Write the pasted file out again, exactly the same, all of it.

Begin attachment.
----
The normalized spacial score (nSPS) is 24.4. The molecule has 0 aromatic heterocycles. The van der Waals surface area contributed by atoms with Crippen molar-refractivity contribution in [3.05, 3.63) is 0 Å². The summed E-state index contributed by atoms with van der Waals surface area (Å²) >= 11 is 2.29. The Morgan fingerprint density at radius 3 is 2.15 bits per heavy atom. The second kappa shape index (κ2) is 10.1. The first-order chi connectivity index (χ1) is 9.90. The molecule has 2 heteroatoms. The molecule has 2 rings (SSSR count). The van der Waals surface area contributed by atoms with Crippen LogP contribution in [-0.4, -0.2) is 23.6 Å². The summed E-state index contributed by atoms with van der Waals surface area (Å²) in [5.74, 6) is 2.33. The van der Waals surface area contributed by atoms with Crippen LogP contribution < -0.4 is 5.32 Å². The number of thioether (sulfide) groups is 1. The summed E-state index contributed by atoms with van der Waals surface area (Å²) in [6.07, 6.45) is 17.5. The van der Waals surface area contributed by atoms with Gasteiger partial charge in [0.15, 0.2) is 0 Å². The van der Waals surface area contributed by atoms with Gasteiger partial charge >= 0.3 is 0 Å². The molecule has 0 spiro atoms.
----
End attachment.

The normalized spacial score (nSPS) is 24.4. The molecule has 0 aromatic heterocycles. The van der Waals surface area contributed by atoms with Crippen molar-refractivity contribution in [3.05, 3.63) is 0 Å². The summed E-state index contributed by atoms with van der Waals surface area (Å²) >= 11 is 2.29. The Morgan fingerprint density at radius 3 is 2.15 bits per heavy atom. The second kappa shape index (κ2) is 10.1. The first-order chi connectivity index (χ1) is 9.90. The molecule has 2 heteroatoms. The molecule has 2 rings (SSSR count). The van der Waals surface area contributed by atoms with Crippen LogP contribution in [-0.4, -0.2) is 23.6 Å². The summed E-state index contributed by atoms with van der Waals surface area (Å²) in [5.74, 6) is 2.33. The van der Waals surface area contributed by atoms with Crippen LogP contribution < -0.4 is 5.32 Å². The number of thioether (sulfide) groups is 1. The summed E-state index contributed by atoms with van der Waals surface area (Å²) in [6.07, 6.45) is 17.5. The van der Waals surface area contributed by atoms with Gasteiger partial charge in [0.15, 0.2) is 0 Å². The van der Waals surface area contributed by atoms with Gasteiger partial charge >= 0.3 is 0 Å². The molecule has 0 spiro atoms.